I’m also quite fond of Stick-Insects. I mentioned that I used to go looking for them when I lived down in Devon and Cornwall when I was young. Stick-Insects are not actually native to this country and often when I tell people I used to play with them in the wild when I was little, they say “you must be mistaken, they couldn’t have been Stick-Insects – you don’t get them in the UK”. The reason I used to find lots of stick insects everywhere when I was younger, is because, three species of stick insects from New Zealand were released in Devon and Cornwall between 100 – 50 years ago. They came here by accident, when plants from New Zealand were shipped to plant nurseries in the South West of England, which were hosting the phasmid’s eggs. Phasmids are insects in the Order Phasmatodea, which Stick-Insects belong to. ‘Phasma’ means phantom in Greek.

Metallic stick insects (Achrioptera manga) are a big hit with Museum visitors of all ages!

Stick-Insects always used to fascinate me with their expert camouflage, which used to give me hours of challenging entertainment, when my brother and cousins and I were playing in the woods, seeing who could spot the most Stick-Insects. I love the way they move too and now that I work here at the museum, we have quite a few live Stick-Insect species that I love to stop and watch as I walk by. We also have some live, large, blue Metallic Stick Insects (Achrioptera manga) that we take out to community groups and school groups for people to see and hold. They are so beautiful and the more I’ve gotten to handle them, the more I’ve seen that they each have their own little personalities! There’s one that often gets a bit grumpy and flares his wings out with a bright red flash of colour. And there’s the dopey one, who is really placid and likes to put his two front legs up and it wiggle side to side, like he’s showing us a little dance, before walking off the edge and falling on the floor. They’re really very sweet and cute.

If you enjoyed Hayleigh’s description of the Summer Chafer, you might like this blog post all about Chafers. We haven’t written about stick insects yet but perhaps we should? Let us know what you think using the Contact Us page.

The Big Draw: Insects!

Our next event for young entomologists, aged 10-14, will be ‘The Big Draw: Insects!‘ on Wednesday 26 October 2022, 10.30am – 12pm at the Museum of Natural History in Oxford.

Timed to coincide with the half-term break for local schools and to link in with other ‘Big Draw’ events in October, The Big Draw: Insects! is your chance to try your hand at drawing insects in three different styles: artistic, scientific and cartooning.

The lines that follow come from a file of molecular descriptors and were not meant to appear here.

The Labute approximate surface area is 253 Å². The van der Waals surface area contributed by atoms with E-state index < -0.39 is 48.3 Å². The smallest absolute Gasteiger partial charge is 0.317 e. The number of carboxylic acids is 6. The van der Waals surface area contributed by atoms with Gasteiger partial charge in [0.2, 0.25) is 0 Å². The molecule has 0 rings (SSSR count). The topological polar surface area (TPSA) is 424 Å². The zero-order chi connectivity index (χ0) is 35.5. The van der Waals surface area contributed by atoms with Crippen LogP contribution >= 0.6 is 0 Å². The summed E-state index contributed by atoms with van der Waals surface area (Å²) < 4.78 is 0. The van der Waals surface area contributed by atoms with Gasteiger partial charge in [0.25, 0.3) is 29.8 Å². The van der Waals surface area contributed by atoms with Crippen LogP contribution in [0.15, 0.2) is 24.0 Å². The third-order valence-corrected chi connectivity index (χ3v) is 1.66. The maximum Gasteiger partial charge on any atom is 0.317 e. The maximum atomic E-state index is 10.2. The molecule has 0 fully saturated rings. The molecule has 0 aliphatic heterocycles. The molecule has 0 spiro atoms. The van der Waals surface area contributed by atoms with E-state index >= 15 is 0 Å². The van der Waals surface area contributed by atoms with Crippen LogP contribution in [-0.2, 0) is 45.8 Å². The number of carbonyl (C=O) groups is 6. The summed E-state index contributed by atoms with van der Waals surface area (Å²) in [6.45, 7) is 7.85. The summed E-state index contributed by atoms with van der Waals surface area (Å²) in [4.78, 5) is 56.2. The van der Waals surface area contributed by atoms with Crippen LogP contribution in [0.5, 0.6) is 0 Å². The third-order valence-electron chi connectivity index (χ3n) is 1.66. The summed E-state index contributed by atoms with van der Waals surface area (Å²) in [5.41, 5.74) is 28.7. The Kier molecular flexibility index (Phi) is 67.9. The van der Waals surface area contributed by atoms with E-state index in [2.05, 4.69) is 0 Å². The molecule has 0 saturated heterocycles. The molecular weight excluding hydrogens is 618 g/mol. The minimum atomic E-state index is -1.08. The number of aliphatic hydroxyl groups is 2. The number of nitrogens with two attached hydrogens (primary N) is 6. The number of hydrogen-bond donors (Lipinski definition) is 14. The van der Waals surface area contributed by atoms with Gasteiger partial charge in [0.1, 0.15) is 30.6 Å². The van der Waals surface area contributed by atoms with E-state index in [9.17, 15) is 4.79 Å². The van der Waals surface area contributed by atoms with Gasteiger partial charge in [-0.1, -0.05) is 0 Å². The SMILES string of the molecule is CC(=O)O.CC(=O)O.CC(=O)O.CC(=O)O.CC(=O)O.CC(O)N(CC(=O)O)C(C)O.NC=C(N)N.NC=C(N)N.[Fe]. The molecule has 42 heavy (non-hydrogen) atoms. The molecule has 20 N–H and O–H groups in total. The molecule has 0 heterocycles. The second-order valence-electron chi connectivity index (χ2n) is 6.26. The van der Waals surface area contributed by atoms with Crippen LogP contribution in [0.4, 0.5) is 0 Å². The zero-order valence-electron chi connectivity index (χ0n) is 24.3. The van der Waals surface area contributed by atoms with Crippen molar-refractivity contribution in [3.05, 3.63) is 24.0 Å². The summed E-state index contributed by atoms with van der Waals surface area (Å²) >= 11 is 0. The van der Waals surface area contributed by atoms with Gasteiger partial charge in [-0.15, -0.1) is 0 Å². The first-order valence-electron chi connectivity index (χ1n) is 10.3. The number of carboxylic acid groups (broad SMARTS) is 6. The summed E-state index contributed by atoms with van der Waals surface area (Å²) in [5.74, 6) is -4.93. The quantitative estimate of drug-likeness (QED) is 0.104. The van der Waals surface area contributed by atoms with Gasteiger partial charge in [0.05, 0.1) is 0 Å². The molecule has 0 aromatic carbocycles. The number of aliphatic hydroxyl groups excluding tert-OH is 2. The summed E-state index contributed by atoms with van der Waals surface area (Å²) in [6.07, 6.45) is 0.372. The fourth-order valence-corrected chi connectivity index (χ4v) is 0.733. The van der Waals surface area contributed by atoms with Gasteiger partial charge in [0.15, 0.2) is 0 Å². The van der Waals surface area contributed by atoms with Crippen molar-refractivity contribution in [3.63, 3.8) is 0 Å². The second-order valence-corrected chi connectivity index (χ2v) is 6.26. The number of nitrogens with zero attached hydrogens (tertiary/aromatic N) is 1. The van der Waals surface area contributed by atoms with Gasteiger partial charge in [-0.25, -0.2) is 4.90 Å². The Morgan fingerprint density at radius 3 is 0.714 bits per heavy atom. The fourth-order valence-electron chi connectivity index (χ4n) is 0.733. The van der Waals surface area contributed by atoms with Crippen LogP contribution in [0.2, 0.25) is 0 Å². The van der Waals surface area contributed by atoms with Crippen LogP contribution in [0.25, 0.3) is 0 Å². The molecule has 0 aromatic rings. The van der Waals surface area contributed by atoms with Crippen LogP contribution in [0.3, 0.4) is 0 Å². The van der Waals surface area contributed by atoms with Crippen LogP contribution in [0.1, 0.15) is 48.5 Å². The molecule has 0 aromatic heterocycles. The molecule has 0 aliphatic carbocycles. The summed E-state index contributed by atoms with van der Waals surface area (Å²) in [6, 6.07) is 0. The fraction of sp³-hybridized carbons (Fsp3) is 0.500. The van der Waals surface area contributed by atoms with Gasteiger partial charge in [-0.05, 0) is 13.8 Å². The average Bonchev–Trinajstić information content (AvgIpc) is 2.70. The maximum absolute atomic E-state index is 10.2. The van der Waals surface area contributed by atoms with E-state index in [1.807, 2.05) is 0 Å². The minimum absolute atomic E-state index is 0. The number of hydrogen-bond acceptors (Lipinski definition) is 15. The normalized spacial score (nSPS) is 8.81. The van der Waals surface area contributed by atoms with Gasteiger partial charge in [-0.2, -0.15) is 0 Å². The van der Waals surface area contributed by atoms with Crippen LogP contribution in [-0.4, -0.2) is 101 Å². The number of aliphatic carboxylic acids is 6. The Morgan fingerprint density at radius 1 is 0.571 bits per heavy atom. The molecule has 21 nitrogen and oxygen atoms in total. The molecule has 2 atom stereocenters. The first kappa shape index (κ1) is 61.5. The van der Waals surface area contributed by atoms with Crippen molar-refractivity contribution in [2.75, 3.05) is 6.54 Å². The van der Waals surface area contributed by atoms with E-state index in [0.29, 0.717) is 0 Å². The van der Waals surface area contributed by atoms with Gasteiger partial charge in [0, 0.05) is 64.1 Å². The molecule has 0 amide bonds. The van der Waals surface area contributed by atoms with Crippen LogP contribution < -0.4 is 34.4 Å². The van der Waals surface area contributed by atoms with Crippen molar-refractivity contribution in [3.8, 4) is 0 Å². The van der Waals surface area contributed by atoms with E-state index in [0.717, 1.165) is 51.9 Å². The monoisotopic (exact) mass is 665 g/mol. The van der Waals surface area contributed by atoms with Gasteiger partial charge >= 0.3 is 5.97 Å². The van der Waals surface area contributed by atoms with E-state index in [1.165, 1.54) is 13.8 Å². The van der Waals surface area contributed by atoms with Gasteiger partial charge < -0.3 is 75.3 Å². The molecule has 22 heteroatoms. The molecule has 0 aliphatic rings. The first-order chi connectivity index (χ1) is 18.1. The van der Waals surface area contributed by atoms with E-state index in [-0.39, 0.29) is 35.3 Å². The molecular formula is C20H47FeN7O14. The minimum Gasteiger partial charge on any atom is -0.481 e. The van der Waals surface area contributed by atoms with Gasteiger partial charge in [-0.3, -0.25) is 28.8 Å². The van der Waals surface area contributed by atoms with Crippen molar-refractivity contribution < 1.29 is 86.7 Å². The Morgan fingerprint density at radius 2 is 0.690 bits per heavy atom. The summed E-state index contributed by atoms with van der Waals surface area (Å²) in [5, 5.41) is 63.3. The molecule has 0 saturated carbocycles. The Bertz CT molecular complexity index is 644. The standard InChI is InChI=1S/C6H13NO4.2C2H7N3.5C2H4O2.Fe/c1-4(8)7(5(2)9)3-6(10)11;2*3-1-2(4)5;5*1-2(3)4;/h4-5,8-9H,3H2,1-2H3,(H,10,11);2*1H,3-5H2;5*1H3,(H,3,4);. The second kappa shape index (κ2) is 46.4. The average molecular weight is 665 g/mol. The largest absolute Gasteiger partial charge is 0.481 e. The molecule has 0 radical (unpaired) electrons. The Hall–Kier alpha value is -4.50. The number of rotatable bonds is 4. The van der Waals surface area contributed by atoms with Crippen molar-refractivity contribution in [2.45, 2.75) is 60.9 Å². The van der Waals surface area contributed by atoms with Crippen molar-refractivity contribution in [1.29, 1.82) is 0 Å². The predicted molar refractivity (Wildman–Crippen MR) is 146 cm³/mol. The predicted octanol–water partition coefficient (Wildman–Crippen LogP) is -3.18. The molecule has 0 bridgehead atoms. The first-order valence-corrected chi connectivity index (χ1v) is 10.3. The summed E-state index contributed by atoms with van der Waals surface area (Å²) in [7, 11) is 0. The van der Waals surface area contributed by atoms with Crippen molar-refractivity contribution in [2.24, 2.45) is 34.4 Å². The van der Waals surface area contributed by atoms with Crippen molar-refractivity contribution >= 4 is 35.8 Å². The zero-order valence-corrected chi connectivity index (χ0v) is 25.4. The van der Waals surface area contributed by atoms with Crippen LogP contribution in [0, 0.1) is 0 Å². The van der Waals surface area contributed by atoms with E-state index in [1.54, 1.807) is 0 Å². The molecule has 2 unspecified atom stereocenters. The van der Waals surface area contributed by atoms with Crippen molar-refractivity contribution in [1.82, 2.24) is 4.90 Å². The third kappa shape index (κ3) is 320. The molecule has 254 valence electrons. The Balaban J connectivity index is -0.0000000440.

We’ll be based in the newly-refurbished Westwood Room at the museum and will be drawing a range of exciting insects from the museum’s collections. This event is suitable for all abilities from beginners to those who already enjoy drawing frequently.

The Big Draw: Insects! is free but you need to book in advance by emailing us at hopelearning@oum.ox.ac.uk

If you’re interested in cartooning, you might be interested in this post by Chris Jarvis on Drawing a Minotaur Beetle.

Life, as we know it

If you have visited the Museum lately you may have noted some changes. Some sections have been closed and some mysterious sounds have been heard from behind the boards that hide the view. What is going on?

Well, some exciting changes are coming! The main court is being revitalised with the first major redisplay of the permanent exhibitions for over 20 years. Visitors will be able to experience our collections like they never have done before, with new displays showcasing Life, as we know it.

The new displays will focus on the interaction between the changing geology of our planet with how life has evolved on Earth. Our new exhibits will trace the story of life on Earth and celebrate our planet’s incredible diversity of life. They will also encourage visitors to think about the future, as well as the past. We want to inspire our 750,000+ yearly visitors to take action to help preserve global biodiversity.